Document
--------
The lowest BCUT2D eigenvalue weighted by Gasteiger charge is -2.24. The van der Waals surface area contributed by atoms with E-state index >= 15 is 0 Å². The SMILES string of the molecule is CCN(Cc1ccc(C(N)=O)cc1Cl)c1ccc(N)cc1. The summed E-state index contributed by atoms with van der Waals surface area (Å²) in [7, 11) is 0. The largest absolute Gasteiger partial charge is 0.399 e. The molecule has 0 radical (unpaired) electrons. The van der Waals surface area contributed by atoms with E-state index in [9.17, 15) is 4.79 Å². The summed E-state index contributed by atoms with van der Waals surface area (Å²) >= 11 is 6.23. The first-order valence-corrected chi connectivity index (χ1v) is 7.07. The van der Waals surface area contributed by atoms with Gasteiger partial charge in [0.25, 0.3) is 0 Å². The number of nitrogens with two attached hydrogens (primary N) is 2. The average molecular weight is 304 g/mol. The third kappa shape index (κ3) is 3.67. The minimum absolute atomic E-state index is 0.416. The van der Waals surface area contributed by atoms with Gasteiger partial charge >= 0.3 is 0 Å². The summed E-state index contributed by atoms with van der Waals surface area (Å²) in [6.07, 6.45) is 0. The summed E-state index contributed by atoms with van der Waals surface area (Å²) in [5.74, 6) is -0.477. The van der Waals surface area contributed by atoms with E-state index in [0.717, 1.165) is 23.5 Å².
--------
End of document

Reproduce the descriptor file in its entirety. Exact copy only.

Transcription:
The lowest BCUT2D eigenvalue weighted by Gasteiger charge is -2.24. The van der Waals surface area contributed by atoms with E-state index >= 15 is 0 Å². The SMILES string of the molecule is CCN(Cc1ccc(C(N)=O)cc1Cl)c1ccc(N)cc1. The summed E-state index contributed by atoms with van der Waals surface area (Å²) in [7, 11) is 0. The largest absolute Gasteiger partial charge is 0.399 e. The molecule has 0 radical (unpaired) electrons. The van der Waals surface area contributed by atoms with E-state index in [9.17, 15) is 4.79 Å². The summed E-state index contributed by atoms with van der Waals surface area (Å²) >= 11 is 6.23. The first-order valence-corrected chi connectivity index (χ1v) is 7.07. The van der Waals surface area contributed by atoms with Gasteiger partial charge in [0.25, 0.3) is 0 Å². The number of nitrogens with two attached hydrogens (primary N) is 2. The average molecular weight is 304 g/mol. The third kappa shape index (κ3) is 3.67. The minimum absolute atomic E-state index is 0.416. The van der Waals surface area contributed by atoms with Gasteiger partial charge >= 0.3 is 0 Å². The summed E-state index contributed by atoms with van der Waals surface area (Å²) in [6.07, 6.45) is 0. The summed E-state index contributed by atoms with van der Waals surface area (Å²) in [5.74, 6) is -0.477. The van der Waals surface area contributed by atoms with E-state index in [0.717, 1.165) is 23.5 Å².